Will Brazil Sacrifice Forests To Bail Out Backers Of Corruption-Riddled Dams?
As of 2020, international airlines will be mandated to offset large parts of their greenhouse gas emissions. It’s a mandate that could pump tens of billions of dollars into protecting the Brazilian Amazon, but the country’s Brazil’s climate negotiators would rather favor scandal-plagued national power company Eletrobrás and Amazon mega-hydroelectric projects.
This story first appeared on the EDF Blog
10 November 2017 | Behind the headline-grabbing news about Brazilian political corruption, Brazilian climate change negotiators are busy pushing proposals that could seriously damage important new climate change agreements – and shut the door on much-needed finance for stopping deforestation.
New market mechanisms in the UN Paris Agreement and in the International Civil Aviation Organization’s Carbon Offsetting and Reduction Scheme for Civil Aviation (CORSIA) could provide money Brazil needs to protect its rainforest, including protecting heavily threatened indigenous territories twice the size of California. The new mechanisms could also help other tropical countries stop deforestation. That would be great news for the global atmosphere and for the people who live in the forests.
But Brazil’s negotiators are dead set against it. Instead, they’re fighting hard to preserve the Clean Development Mechanism (CDM), a relic of the Kyoto Protocol. Global climate change champions California and the European Union have largely or entirely shut the CDM out of their markets because they’ve concluded, rightfully, that its claims to environmental integrity have lost credibility.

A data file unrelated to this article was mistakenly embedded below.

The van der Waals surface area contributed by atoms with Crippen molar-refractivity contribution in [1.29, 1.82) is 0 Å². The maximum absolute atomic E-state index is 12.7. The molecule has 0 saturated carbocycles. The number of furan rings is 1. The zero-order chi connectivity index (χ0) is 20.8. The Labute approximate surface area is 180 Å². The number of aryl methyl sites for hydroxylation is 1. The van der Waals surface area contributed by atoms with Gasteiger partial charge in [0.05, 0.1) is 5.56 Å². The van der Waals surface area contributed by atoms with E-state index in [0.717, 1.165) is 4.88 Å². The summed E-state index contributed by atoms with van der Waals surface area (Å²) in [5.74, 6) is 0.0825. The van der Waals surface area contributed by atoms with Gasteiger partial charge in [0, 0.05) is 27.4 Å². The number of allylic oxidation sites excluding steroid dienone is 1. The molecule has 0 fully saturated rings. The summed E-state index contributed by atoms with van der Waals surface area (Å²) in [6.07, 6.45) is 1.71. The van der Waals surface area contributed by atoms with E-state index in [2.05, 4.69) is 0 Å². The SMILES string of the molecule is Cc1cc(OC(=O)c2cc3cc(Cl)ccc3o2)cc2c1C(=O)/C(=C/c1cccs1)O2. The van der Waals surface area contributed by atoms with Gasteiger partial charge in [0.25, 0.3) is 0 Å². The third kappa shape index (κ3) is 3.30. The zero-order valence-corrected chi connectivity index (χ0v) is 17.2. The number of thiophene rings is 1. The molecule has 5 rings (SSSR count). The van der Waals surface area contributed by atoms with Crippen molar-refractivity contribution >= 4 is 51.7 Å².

Brazilian negotiators say the CDM is the gold standard for environmental quality, and reducing deforestation is too risky for carbon credit. A new report by EDF and Brazilian partners – along with a plethora of other analyses — reaches a different conclusion.
Bogus Carbon Credit for Amazon dams
The CDM was created in 1997 by the Kyoto Protocol to allow emissions reductions projects in developing countries to generate tradeable carbon credits, called “Certified Emissions Reductions” (CERs), which, the Protocol specifies, could be used by industrialized countries to help meet their emissions targetsduring the years 2008-2012. But since new targets for these countries didn’t take effect under the Kyoto Protocol, CER prices plummeted for lack of buyers. Brazil has a big portfolio of projects that are generating currently zero-value CERs that could turn into real money if the new market mechanisms of the Paris Agreement and CORSIA accept CDM credits. No wonder they like the CDM.
Three Amazon dams – Santo Antônio, Jirau and Teles Pires – are Brazil’s biggest CDM projects, and say a lot about what’s wrong with the mechanism.